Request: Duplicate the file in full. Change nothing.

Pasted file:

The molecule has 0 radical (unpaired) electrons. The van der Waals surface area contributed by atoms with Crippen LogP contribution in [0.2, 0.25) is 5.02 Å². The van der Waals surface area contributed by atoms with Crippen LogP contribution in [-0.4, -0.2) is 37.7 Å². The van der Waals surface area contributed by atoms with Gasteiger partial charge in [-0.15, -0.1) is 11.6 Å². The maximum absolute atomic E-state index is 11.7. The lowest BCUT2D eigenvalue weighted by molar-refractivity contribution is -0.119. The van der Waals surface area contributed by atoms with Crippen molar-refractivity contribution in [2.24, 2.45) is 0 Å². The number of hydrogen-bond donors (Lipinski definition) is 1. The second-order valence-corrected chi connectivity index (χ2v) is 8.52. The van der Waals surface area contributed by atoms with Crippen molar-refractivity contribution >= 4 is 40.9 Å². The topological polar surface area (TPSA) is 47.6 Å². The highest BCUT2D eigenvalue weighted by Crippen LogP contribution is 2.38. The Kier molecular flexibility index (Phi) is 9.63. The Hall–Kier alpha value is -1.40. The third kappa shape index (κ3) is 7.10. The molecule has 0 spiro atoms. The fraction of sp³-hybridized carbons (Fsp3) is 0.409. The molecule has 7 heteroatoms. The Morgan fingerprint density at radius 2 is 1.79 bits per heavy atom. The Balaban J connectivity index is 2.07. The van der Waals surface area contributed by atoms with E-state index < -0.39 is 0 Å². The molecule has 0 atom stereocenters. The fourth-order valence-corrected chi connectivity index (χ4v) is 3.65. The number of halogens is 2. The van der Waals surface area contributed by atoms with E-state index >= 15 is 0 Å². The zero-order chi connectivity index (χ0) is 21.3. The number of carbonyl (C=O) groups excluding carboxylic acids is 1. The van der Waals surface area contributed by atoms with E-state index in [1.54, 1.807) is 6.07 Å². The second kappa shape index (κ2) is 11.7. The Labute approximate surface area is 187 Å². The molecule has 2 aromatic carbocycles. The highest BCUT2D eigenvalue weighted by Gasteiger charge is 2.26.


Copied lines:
The molecule has 0 radical (unpaired) electrons. The van der Waals surface area contributed by atoms with Crippen LogP contribution in [0.2, 0.25) is 5.02 Å². The van der Waals surface area contributed by atoms with Crippen LogP contribution in [-0.4, -0.2) is 37.7 Å². The van der Waals surface area contributed by atoms with Gasteiger partial charge in [-0.15, -0.1) is 11.6 Å². The maximum absolute atomic E-state index is 11.7. The lowest BCUT2D eigenvalue weighted by molar-refractivity contribution is -0.119. The van der Waals surface area contributed by atoms with Crippen molar-refractivity contribution in [2.24, 2.45) is 0 Å². The number of hydrogen-bond donors (Lipinski definition) is 1. The second-order valence-corrected chi connectivity index (χ2v) is 8.52. The van der Waals surface area contributed by atoms with Crippen molar-refractivity contribution >= 4 is 40.9 Å². The topological polar surface area (TPSA) is 47.6 Å². The highest BCUT2D eigenvalue weighted by Crippen LogP contribution is 2.38. The Kier molecular flexibility index (Phi) is 9.63. The Hall–Kier alpha value is -1.40. The third kappa shape index (κ3) is 7.10. The molecule has 0 spiro atoms. The fraction of sp³-hybridized carbons (Fsp3) is 0.409. The molecule has 7 heteroatoms. The Morgan fingerprint density at radius 2 is 1.79 bits per heavy atom. The Balaban J connectivity index is 2.07. The van der Waals surface area contributed by atoms with E-state index < -0.39 is 0 Å². The molecule has 0 atom stereocenters. The fourth-order valence-corrected chi connectivity index (χ4v) is 3.65. The number of halogens is 2. The van der Waals surface area contributed by atoms with E-state index >= 15 is 0 Å². The zero-order chi connectivity index (χ0) is 21.3. The number of carbonyl (C=O) groups excluding carboxylic acids is 1. The van der Waals surface area contributed by atoms with E-state index in [1.54, 1.807) is 6.07 Å². The second kappa shape index (κ2) is 11.7. The Labute approximate surface area is 187 Å². The molecule has 2 aromatic carbocycles. The highest BCUT2D eigenvalue weighted by Gasteiger charge is 2.26.